Spacing Vs Massing

The Spaced Repetition System or SRS is a method of learning that is based on renewing your recollection of something before you have the chance to forget it. It consists of learning a piece of material (something for school, new vocabulary, etc.) and then relearning it, first a couple of hours later, then a couple of days later, a couple of weeks, months, years….

The main benefit of this technique is the way it commits the information learned to your long-term memory. Other methods, such as cramming, do not have this advantage. I’ve often felt the need to cram in last minute information before an exam, as I’m sure many of you have too – the problem with this is that the information you’ve crammed in to help you through that test won’t stick around for long, and so doesn’t help you at all in future classes and in your future career.

Spacing Repetition

The general opinion among experiment participants, after one study session, is that cramming (or massing) had been more effective than spacing, because cramming gives the illusion of a thorough comprehension. But it’s only that – an illusion! You may think that just because you can recite a bit of information from memory that you’ve learnt it for life, but the truth of the matter is that 24 hours later that information will be lost to you. Those same test subjects after a few weeks of study sessions, could easily recall information learnt via the spacing method, whereas information learnt through cramming had been long forgotten!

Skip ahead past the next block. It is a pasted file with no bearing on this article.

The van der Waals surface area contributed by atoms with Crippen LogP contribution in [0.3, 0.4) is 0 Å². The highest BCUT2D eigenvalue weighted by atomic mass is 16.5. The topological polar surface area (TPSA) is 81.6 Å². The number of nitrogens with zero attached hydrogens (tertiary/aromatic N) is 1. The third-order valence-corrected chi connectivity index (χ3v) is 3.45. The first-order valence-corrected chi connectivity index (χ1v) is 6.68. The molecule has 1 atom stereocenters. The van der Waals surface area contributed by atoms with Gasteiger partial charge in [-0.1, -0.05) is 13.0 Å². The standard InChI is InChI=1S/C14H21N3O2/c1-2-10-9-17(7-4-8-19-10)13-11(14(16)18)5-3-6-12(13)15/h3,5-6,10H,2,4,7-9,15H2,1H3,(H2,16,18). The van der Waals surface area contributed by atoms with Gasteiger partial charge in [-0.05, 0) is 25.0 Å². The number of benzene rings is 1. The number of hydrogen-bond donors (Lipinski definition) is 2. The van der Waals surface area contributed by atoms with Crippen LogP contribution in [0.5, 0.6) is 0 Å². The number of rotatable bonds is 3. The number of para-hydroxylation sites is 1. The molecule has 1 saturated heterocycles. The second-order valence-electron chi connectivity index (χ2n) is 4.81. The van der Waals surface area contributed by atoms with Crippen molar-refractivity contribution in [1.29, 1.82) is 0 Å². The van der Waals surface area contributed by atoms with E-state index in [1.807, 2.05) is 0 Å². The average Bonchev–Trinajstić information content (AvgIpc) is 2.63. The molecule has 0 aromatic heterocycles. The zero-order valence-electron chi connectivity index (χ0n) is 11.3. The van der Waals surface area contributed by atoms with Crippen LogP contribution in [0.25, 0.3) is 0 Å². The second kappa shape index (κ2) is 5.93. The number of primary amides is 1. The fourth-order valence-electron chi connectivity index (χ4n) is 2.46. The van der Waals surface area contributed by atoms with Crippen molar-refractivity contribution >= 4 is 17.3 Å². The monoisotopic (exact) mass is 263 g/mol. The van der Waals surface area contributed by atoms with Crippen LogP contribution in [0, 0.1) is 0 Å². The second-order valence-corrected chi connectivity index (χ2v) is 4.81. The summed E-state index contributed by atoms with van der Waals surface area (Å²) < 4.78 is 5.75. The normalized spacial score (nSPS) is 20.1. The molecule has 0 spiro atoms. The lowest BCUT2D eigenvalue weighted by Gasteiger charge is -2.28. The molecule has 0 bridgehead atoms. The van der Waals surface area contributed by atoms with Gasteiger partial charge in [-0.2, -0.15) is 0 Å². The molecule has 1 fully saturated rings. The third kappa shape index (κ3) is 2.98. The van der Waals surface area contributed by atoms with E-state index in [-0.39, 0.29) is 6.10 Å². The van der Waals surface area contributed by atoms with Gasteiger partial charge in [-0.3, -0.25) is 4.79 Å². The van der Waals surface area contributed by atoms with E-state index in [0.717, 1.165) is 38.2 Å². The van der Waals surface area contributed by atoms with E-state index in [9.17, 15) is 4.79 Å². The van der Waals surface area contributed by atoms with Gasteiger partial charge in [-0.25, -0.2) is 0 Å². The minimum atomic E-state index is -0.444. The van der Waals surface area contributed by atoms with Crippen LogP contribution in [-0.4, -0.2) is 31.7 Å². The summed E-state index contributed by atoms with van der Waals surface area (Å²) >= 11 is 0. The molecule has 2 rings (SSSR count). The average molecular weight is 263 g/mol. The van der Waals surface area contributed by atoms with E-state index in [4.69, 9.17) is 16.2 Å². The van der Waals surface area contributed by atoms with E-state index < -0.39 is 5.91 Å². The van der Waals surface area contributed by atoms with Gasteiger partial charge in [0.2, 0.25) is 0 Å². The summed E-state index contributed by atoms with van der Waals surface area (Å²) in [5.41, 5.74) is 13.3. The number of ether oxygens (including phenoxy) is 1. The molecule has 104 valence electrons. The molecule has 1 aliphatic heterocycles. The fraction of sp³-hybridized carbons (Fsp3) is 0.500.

Now seeing as the education system is based on building on top of knowledge already learnt, it’s blatantly obvious that the spacing method is more effective for a student. Cramming might help you pass exams, but when you go up to the next year and a teacher or lecturer asks you to explain something learnt in a previous subject, you’re going to find yourself in a bit of a tricky situation.

The spacing method is also very time effective. The same as with cramming you start with an initial study session designed to “learn” the material, and then any previous study sessions are just to refresh your memory, so it doesn’t have to take too long. A page from a textbook, that maybe took you 10 minutes to study the first time round, would only take you 2 minutes to skim over and recap.

So no excuses! Take the time to reviseĀ  and you can be sure that the spacing method won’t let you down!


Psychological Science – University of California